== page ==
Why are these children hanging in there and working to succeed against incredible odds when others do not?    These are the students we should be studying.  These are the kids we should be talking to.   We need to find out why these kids have not been drowned by wave after wave of misfortune and poor circumstances.  We need to learn about the survivors.  We need to count them.   We pay attention to what we count.  We have been counting the failures.   Let’s count the young people who are making it against all odds.  They can teach us what to do and what to count. 

Tuesday, November 14, 2017

How much is enough?

How much is enough?
Before 1975, children with disabilities could be excluded from a school because …, well actually just because the principal said no for whatever reason.  And many principals did say no.  In 1975 the Education of All Handicapped Children Act (EHA)was signed by President Ford.  From then until now, children with disabilities must be given a free and appropriate public education (FAPE).  But how much is enough!
Gone are the days when parents were grateful their kids were in a school.  Now parents are making demands that courts have found to be beyond the responsibility of the schools.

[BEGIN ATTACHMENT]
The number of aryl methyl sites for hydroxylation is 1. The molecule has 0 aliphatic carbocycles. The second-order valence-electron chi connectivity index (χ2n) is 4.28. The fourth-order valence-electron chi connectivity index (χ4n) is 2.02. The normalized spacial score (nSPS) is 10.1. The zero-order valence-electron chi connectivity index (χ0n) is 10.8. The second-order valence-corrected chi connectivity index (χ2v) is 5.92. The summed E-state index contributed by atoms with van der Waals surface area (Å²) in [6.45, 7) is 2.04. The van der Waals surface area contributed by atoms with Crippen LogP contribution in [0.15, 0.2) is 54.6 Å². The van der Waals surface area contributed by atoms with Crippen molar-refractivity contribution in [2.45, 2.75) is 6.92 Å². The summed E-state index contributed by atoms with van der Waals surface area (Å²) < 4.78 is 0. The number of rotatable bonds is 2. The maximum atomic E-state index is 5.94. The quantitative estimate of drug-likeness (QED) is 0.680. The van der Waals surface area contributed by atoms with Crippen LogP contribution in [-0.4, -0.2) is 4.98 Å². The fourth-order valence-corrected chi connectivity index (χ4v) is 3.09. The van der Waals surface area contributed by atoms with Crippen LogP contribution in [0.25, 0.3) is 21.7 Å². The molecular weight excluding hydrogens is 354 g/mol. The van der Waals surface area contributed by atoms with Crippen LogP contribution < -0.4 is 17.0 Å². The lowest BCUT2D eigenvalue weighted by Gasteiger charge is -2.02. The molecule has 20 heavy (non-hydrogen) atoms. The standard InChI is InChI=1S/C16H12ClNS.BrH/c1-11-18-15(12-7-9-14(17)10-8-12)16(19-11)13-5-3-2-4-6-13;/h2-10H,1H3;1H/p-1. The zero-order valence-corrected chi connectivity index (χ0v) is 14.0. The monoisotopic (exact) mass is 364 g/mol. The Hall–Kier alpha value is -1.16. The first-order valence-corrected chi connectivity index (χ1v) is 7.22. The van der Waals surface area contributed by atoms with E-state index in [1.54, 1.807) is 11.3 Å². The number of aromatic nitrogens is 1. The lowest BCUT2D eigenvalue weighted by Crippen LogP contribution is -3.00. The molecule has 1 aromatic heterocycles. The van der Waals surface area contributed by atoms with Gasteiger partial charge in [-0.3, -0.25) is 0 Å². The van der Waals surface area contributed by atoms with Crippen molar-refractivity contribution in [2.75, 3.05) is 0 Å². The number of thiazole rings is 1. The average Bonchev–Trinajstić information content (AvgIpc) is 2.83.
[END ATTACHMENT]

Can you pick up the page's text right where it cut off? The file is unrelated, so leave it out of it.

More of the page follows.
There was a family in Maine who insisted that the IEP(Individual Education Program) for their child did not include the specific reading program that the family believed would make the child a successful reader.  The school district disagreed and did not want to include the reading program by name in the IEP.  The court agreed with the school district and said that IDEA (Individuals with Disabilities Education Act, successor to EHA) did not require that specific methods or instructional techniques be included.  Professional educators get to make those calls.
A Jewish religiously observant family in Maryland turned down the IEP established by the school district because the IEP did not include religious instruction and instruction in Hebrew.  The child has a severe intellectual disability so it is unclear if the child even has the potential to learn Hebrew, a language that requires learning a totally different alphabet as well as a different grammar and structure.  The parents also wanted the public schools to provide instruction in Judaic studies and customs so that the child could participate in family religious observances.  The parents asserted that the child was being denied FAPE without these provisions.   The court denied the parents request noting that there is no requirement for religious instruction in IDEA.  The school district has agreed to make reasonable accommodations for the family to provide this instruction.